It’s important to fully understand the likely constraints that a convection cooled power supply might operate under in order to ensure the lifetime and reliability of your design.
Efficiency is even more important for a convection cooled power supply than for a force cooled one, since all the heat will be staying inside the box; if air can be blown over a unit, dissipating a few more Watts doesn’t matter as much. Every efficiency point means less heat dissipated – and technology is improving the efficiencies that can be attained all the time (Figure 1).
When specifying a convection cooled power supply for your equipment, you’ll want to choose the most efficient power supply that matches your budget. For example, if your application requires the highest efficiency, XP’s CCB200 boasts an efficiency of 94%; this 200W supply dissipates just 12W from its 3 x 5” footprint (Figure 2). For more cost-sensitive applications, a suitable alternative might be the 150W convection-cooled GCS180, which is 92% efficient.
It’s advisable to check that whatever claims the manufacturer is making about the rating can be backed up by the efficiency, otherwise cooling is likely to be a problem. There are several things to bear in mind that may affect the headline efficiency number quoted on the data sheet. This headline efficiency is usually a best-case-scenario and will therefore not be available over the full spec of the unit.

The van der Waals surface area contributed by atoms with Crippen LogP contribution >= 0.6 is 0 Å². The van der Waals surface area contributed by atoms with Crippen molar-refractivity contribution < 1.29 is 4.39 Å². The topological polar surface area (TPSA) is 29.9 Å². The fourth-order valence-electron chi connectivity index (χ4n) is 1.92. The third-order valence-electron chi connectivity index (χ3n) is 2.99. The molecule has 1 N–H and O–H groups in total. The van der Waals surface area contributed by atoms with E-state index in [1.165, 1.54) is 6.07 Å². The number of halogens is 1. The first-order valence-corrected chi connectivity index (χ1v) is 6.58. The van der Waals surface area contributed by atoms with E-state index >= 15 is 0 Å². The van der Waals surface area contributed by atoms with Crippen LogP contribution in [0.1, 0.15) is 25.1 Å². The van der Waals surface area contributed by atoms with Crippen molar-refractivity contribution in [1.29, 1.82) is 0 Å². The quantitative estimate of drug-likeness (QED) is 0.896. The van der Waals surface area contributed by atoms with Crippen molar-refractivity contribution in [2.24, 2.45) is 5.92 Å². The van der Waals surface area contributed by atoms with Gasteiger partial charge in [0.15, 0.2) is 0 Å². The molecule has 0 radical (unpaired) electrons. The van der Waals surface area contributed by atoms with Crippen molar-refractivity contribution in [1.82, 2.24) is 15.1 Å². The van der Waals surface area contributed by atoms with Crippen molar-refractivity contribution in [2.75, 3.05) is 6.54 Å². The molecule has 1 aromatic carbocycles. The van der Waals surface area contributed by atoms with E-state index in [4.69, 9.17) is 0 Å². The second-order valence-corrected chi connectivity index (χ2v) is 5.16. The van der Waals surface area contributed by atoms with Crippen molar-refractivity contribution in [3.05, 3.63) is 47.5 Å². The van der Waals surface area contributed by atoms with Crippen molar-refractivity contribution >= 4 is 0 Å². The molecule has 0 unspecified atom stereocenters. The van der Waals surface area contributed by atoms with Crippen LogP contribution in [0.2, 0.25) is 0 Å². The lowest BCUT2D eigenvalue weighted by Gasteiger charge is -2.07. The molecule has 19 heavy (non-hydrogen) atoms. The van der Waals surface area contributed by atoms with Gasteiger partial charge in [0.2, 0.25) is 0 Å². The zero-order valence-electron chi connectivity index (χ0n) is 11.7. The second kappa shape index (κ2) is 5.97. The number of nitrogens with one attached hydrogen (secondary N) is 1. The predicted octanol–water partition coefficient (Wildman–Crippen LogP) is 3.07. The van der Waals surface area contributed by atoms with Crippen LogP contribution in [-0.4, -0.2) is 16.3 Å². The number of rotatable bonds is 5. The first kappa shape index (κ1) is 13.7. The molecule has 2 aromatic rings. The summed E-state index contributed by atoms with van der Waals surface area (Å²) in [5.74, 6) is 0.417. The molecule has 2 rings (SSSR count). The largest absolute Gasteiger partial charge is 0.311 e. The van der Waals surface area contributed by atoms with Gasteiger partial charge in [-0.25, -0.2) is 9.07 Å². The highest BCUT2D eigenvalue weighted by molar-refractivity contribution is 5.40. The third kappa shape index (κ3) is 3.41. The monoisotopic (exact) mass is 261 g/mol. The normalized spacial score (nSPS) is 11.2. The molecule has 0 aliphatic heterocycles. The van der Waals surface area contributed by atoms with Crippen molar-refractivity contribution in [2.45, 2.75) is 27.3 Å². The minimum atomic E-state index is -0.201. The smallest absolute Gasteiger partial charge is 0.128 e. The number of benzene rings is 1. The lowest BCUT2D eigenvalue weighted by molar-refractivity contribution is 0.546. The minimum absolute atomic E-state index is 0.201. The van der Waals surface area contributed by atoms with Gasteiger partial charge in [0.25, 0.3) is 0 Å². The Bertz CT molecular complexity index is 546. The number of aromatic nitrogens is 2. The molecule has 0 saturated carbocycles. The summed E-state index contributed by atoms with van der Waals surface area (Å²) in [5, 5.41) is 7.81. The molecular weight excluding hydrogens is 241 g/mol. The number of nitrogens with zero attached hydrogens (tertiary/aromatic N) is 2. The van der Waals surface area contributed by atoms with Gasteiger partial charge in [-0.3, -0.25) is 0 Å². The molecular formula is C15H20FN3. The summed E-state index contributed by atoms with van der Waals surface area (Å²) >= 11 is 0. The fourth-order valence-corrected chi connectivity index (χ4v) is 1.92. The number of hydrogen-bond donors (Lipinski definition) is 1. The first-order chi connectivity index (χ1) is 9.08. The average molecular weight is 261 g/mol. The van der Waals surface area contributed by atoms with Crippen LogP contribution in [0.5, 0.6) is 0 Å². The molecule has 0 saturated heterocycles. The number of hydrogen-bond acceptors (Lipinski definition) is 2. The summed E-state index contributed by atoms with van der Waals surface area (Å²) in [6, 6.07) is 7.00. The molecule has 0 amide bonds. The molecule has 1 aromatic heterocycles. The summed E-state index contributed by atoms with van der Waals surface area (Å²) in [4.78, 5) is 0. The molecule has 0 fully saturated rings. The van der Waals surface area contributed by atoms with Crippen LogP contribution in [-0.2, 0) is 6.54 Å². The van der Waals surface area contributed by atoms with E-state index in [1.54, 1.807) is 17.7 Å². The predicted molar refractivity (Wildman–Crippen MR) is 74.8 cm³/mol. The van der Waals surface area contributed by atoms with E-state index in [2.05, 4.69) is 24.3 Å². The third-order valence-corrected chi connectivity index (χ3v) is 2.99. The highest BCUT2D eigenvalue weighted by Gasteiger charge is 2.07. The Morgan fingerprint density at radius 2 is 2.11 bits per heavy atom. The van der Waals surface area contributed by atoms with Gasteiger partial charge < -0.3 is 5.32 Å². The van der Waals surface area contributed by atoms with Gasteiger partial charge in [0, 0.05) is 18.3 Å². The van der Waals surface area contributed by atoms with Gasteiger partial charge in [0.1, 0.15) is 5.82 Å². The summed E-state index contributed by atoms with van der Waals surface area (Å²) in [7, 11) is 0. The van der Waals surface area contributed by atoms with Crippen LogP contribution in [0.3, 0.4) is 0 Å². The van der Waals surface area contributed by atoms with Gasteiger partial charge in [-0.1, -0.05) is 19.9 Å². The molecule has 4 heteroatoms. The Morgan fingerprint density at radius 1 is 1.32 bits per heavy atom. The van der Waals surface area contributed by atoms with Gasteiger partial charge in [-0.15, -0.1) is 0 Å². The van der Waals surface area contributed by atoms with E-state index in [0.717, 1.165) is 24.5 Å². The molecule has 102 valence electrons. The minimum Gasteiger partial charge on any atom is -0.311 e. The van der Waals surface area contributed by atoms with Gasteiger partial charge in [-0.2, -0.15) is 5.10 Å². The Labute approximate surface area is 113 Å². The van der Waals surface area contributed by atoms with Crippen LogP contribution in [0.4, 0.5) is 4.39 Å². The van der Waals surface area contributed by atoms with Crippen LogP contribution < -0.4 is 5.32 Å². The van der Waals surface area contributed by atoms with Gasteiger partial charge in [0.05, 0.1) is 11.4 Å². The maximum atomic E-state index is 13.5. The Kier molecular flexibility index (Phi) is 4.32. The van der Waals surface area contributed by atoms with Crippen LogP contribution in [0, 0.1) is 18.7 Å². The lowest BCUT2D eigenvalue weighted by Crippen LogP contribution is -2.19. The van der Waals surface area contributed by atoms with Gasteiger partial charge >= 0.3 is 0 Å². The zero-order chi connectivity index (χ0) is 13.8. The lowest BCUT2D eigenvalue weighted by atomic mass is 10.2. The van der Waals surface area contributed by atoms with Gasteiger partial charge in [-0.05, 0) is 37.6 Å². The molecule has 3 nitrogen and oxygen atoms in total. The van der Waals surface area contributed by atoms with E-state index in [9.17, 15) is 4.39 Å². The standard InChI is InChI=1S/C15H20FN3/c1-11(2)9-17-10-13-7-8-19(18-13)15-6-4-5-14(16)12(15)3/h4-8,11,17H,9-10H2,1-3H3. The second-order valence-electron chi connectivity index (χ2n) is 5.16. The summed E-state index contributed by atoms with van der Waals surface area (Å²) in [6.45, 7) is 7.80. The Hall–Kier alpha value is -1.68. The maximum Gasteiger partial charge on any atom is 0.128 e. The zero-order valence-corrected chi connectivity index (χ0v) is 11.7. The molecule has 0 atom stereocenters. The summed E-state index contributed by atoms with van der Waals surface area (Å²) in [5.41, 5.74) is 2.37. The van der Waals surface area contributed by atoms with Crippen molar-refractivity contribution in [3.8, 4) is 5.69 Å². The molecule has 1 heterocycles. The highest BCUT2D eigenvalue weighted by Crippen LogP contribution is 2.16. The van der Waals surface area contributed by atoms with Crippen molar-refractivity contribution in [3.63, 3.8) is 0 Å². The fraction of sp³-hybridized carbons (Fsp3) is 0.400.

For example, the input voltage used affects efficiency in real-world applications. Most ac-dc supplies on the market have a universal input for worldwide use. However, in the USA, where mains voltage is around half the European equivalent (230V), double the input current is required to produce the same amount of power. Working with higher currents produces a lot more loss in the various components of the power supply and efficiency suffers. Considering the resistive losses alone, the power lost is I2R, so doubling the input current (from high line voltages to low line) actually multiplies the power lost by a factor of four. Dropping from US voltages (115V) to Japanese mains (90V) increases the input current by a further 28%, creating another 65% more resistive loss. Many data sheets therefore only specify the efficiency at high line voltages.